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Tag: Calico

Google Co-Founders: “Thanks, But No Thanks”

davidshaywitzAt his yearly CEO summit, noted VC Vinod Khoslaspoke with Google co-founders Sergey Brin and Larry Page (file under “King, Good To Be The”).

Towards the end of a wide-ranging conversation that encompassed driverless cars, flying wind turbines, and high-altitude balloons providing internet access, Khosla began to ask about health.

Specifically, Khosla wondered whether they could “imagine Google becoming a health company? Maybe a larger business than the search business or the media business?”

Their response, surprisingly, was basically, “no.”  While glucose-sensing contact lenses might be “very cool,” in the words of Larry Page, Brin notes that,

“Generally, health is just so heavily regulated. It’s just a painful business to be in. It’s just not necessarily how I want to spend my time. Even though we do have some health projects, and we’ll be doing that to a certain extent. But I think the regulatory burden in the U.S. is so high that think it would dissuade a lot of entrepreneurs.”

Adds Page,

“We have Calico, obviously, we did that with Art Levinson, which is pretty independent effort. Focuses on health and longevity. I’m really excited about that. I am really excited about the possibility of data also, to improve health. But that’s– I think what Sergey’s saying, it’s so heavily regulated. It’s a difficult area. I can give you an example. Imagine you had the ability to search people’s medical records in the U.S.. Any medical researcher can do it. Maybe they have the names removed. Maybe when the medical researcher searches your data, you get to see which researcher searched it and why. I imagine that would save 10,000 lives in the first year. Just that. That’s almost impossible to do because of HIPAA. I do worry that we regulate ourselves out of some really great possibilities that are certainly on the data-mining end.”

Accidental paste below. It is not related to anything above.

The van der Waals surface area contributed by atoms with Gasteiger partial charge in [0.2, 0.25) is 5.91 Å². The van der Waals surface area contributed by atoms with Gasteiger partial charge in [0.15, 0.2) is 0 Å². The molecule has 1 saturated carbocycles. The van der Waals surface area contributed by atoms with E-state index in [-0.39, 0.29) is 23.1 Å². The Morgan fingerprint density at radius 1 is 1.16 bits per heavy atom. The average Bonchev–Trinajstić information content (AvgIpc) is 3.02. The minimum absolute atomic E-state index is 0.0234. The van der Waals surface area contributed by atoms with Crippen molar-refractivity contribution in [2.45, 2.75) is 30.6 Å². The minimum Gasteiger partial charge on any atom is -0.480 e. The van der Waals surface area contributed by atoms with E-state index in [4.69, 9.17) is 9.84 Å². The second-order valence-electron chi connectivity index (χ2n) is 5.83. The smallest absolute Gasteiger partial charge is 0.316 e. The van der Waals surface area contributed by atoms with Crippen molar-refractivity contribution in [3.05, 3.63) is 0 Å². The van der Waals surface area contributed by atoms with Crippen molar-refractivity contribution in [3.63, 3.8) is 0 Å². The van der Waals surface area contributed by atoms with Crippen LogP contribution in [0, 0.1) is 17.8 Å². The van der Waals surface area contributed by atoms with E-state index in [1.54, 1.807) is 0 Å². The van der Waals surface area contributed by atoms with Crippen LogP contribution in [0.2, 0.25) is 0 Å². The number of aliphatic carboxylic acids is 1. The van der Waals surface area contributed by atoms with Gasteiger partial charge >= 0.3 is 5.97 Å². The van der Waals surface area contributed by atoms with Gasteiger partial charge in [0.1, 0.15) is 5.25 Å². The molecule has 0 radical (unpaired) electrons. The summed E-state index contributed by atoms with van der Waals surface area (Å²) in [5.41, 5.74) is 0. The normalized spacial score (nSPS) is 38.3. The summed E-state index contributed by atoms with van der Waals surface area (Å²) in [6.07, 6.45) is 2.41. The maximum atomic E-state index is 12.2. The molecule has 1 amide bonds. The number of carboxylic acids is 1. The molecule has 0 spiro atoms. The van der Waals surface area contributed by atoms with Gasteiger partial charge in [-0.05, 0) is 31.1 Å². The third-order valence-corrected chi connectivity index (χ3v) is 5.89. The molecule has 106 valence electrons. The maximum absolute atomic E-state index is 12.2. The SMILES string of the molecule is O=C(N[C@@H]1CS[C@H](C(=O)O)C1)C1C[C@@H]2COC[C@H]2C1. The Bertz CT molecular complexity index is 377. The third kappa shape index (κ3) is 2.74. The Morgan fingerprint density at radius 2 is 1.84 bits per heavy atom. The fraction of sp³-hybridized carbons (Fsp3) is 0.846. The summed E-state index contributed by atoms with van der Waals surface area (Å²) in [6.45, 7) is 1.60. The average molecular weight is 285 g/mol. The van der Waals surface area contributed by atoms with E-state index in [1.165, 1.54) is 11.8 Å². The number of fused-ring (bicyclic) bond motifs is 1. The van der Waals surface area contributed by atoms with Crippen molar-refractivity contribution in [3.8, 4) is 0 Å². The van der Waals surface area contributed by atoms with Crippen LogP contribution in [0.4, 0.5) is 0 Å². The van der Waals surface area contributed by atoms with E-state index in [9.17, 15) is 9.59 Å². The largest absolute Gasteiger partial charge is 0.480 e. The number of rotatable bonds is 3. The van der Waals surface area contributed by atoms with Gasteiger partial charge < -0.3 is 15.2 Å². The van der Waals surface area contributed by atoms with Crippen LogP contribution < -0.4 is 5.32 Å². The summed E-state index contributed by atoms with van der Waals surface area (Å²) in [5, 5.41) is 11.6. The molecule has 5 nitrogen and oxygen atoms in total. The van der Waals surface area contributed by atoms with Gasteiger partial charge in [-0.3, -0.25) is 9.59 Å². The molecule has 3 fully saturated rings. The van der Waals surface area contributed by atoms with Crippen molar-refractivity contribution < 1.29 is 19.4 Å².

Khosla then asked a question about a use case involving one of my favorite portfolio companies of his, Ginger.io, related to the monitoring of a patient’s psychiatric state.

Responded Page, “I was talking to them about that last night. It was cool.”

That pretty much captures Brin and Page’s view of healthcare – fun to work on a few “cool” projects, but beyond that, the regulatory challenges are just too great to warrant serious investment.

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Who Will Solve Healthcare For Our Parents And Grandparents? Probably Not Google.

I assume by now that you’ve heard the news: Google wants to tackle aging. Specifically, they announced this week the launch of Calico, “a new company that will focus on health and well-being, in particular the challenge of aging and associated diseases.”

Because, says Larry Page, with some “moonshot thinking around healthcare and biotechnology, I believe we can improve millions of lives.”

“Can Google Solve DEATH?” shrieks a TIME cover.

Google’s goal, it seems is to find ways to extend human lifespan and essentially stave off aging.

Coincidentally, on the same day Physician’s First Watch directed me towards this NEJM editorial, announcing that NEJM and the Harvard Business Review are teaming up on a project on Leading Health Care Innovation.

Here is the paragraph that particularly caught my eye:

“The health care community and the business community today share a fundamental interest in finding ways to achieve higher value in health care. The ultimate objective for both communities is to keep people healthy, prevent the chronic illnesses that consume a large fraction of our health care dollars, use medical interventions appropriately and only when needed, and create an economically sustainable approach to the delivery of health care. While we want to foster innovation and novel therapies against disease, we also recognize that, whenever possible, prevention of disease before it is established is the better solution.” [Emphasis mine.]

And therein lies the rub. Whether it’s Google or a high-powered partnership between NEJM & HBR, everyone is enamored of prevention and innovative cures.

Let’s prevent those pesky chronic diseases! Let’s cure aging!

Ah, spare me.

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